‘Artisan’ houses by the creator of Oxford’s ‘Bridge of Sighs’

Tucked away behind the busy London Road in Sevenoaks is Lime Tree Walk, designed as ‘artisan-style’ housing by prominent Victorian architect, Sir Thomas Graham Jackson. Jackson is most often remembered for his work in Oxford, including Hertford College and the famous Bridge of Sighs over New College Lane.

‘Sevenoaks – A street of Workmens’ Cottages with a Coffee-house’


Hertford Bridge, Oxford – popularly known as the ‘Bridge of Sighs’

Twenty four houses were built along Lime Tree Walk in 1878-79 as ‘a housing experiment for working class people in a high class residential area’. The houses were designed and built by Sir Thomas Graham Jackson, along with his father, Hugh Jackson, to provide ‘model dwellings’ for Sevenoaks. When the houses were almost complete, in 1879, Jackson said he ‘had tried to make them beautiful within the proper limits of cottage building…with a kind simple grace which comes from plain sensible construction.

Architect - Thomas Graham Jackson
Architect – Thomas Graham Jackson

Thomas Graham Jackson is known for his works in Oxford, completing several designs across the city, including the Examination Schools along the High Street, along with Trinity College quadrangle, Brasenose College, Hertford College, including the Bridge of Sighs, and many others. He completed so many buildings in Oxford, it was said that ‘no other architect has altered the face of Oxford so greatly.’ He was first articled to Sir George Gilbert Scott and later went on to work with another famous name, Richard Norman Shaw. He also wrote several books and was responsible for several designs, as well as restorations and additions, across the country, including Eton, Inner Temple in London, others in Sevenoaks, and Winchester Cathedral.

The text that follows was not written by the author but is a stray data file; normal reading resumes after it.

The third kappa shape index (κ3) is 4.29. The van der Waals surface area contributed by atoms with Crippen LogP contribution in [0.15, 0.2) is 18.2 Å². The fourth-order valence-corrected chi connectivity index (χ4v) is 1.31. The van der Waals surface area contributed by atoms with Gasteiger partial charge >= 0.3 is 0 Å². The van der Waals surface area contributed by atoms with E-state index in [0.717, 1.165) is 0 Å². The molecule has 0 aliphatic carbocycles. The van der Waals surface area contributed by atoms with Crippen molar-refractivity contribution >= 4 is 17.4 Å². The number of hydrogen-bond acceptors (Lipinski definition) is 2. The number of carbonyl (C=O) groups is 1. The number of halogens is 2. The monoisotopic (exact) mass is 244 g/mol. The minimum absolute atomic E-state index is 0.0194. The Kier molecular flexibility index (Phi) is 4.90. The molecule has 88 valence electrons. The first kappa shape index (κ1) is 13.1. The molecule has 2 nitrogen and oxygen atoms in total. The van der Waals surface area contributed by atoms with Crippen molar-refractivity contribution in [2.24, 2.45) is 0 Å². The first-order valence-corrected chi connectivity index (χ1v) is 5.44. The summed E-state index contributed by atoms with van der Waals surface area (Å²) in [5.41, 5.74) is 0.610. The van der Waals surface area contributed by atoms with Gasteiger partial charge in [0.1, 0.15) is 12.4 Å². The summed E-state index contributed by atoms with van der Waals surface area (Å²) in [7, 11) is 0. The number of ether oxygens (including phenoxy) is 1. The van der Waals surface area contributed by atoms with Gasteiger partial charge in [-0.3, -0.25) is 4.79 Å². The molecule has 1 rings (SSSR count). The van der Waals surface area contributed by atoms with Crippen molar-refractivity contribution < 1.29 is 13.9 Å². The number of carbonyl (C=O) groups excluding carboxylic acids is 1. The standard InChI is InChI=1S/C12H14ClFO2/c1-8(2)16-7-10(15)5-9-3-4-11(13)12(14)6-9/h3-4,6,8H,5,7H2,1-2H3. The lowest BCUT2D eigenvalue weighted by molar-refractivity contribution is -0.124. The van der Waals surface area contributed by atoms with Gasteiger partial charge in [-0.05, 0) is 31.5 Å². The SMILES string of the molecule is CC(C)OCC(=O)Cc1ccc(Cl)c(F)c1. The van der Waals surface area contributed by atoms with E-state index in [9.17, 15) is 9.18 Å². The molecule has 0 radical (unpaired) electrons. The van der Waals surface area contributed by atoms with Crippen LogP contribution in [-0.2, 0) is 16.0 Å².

Residents had moved into the new houses along Lime Tree Walk in Sevenoaks by the time the census was taken in the spring of 1881 and this reveals many of the first residents were craftsmen and women and working-class families. Amongst these early residents were carpenters, grocers, gardeners, labourers, bricklayers, dressmakers, shoemakers, as well as sewing machine operators, journeyman bakers, and telegraph messengers.

The residents along Lime Tree Walk continued from similar walks of life throughout the late 19th into the early 20th century, and meanwhile Sir Thomas Graham Jackson continued as the owner until his death in 1924.

Lime Tree Walk completed and shown on Ordnance Survey map, 1909
Lime Tree Walk completed and shown on Ordnance Survey map, 1909

Alongside the houses by Thomas Jackson, Lime Tree Walk also featured a Coffee House, built in 1882, which later became the ‘Lime Tree Temperance Hotel’. It was also used as the headquarters of the local cycling club during the late 19th and early 20th centuries, when cycling had become the newest and latest craze. It even features a cycle themed weathervane!

Today, this row of ‘workmen’s dwellings’ are Grade II listed and have become a popular residential area in the centre of Sevenoaks.

Example of 'Artisan' houses in Lime Tree Walk, Sevenoaks
Example of ‘Artisan’ house in Lime Tree Walk, Sevenoaks (courtesy of Chestertons)